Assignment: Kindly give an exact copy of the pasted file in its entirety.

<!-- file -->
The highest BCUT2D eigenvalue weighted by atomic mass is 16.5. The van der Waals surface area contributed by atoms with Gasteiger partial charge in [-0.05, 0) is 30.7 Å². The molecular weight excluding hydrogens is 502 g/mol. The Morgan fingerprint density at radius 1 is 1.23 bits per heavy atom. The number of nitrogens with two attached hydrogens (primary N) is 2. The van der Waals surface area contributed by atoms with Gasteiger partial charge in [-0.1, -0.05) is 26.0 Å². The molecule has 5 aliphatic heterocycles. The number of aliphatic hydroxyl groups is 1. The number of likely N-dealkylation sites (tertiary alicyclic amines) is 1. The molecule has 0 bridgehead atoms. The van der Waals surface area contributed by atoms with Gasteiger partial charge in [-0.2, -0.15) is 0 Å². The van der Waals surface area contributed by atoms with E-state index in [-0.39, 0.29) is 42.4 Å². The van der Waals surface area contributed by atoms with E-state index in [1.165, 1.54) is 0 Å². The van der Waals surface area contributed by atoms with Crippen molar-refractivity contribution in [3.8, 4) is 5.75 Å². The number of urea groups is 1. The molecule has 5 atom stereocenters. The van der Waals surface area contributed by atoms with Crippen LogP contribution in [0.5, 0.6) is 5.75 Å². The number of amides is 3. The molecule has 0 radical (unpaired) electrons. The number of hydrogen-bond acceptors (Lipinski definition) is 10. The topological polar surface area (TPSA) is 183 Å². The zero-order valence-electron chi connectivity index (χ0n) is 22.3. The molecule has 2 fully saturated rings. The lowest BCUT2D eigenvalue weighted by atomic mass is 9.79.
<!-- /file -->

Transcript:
The highest BCUT2D eigenvalue weighted by atomic mass is 16.5. The van der Waals surface area contributed by atoms with Gasteiger partial charge in [-0.05, 0) is 30.7 Å². The molecular weight excluding hydrogens is 502 g/mol. The Morgan fingerprint density at radius 1 is 1.23 bits per heavy atom. The number of nitrogens with two attached hydrogens (primary N) is 2. The van der Waals surface area contributed by atoms with Gasteiger partial charge in [-0.1, -0.05) is 26.0 Å². The molecule has 5 aliphatic heterocycles. The number of aliphatic hydroxyl groups is 1. The number of likely N-dealkylation sites (tertiary alicyclic amines) is 1. The molecule has 0 bridgehead atoms. The van der Waals surface area contributed by atoms with Gasteiger partial charge in [-0.2, -0.15) is 0 Å². The van der Waals surface area contributed by atoms with E-state index in [-0.39, 0.29) is 42.4 Å². The van der Waals surface area contributed by atoms with E-state index in [1.165, 1.54) is 0 Å². The van der Waals surface area contributed by atoms with Crippen molar-refractivity contribution in [3.8, 4) is 5.75 Å². The number of urea groups is 1. The molecule has 5 atom stereocenters. The van der Waals surface area contributed by atoms with Crippen LogP contribution in [0.5, 0.6) is 5.75 Å². The number of amides is 3. The molecule has 0 radical (unpaired) electrons. The number of hydrogen-bond acceptors (Lipinski definition) is 10. The topological polar surface area (TPSA) is 183 Å². The zero-order valence-electron chi connectivity index (χ0n) is 22.3. The molecule has 2 fully saturated rings. The lowest BCUT2D eigenvalue weighted by atomic mass is 9.79.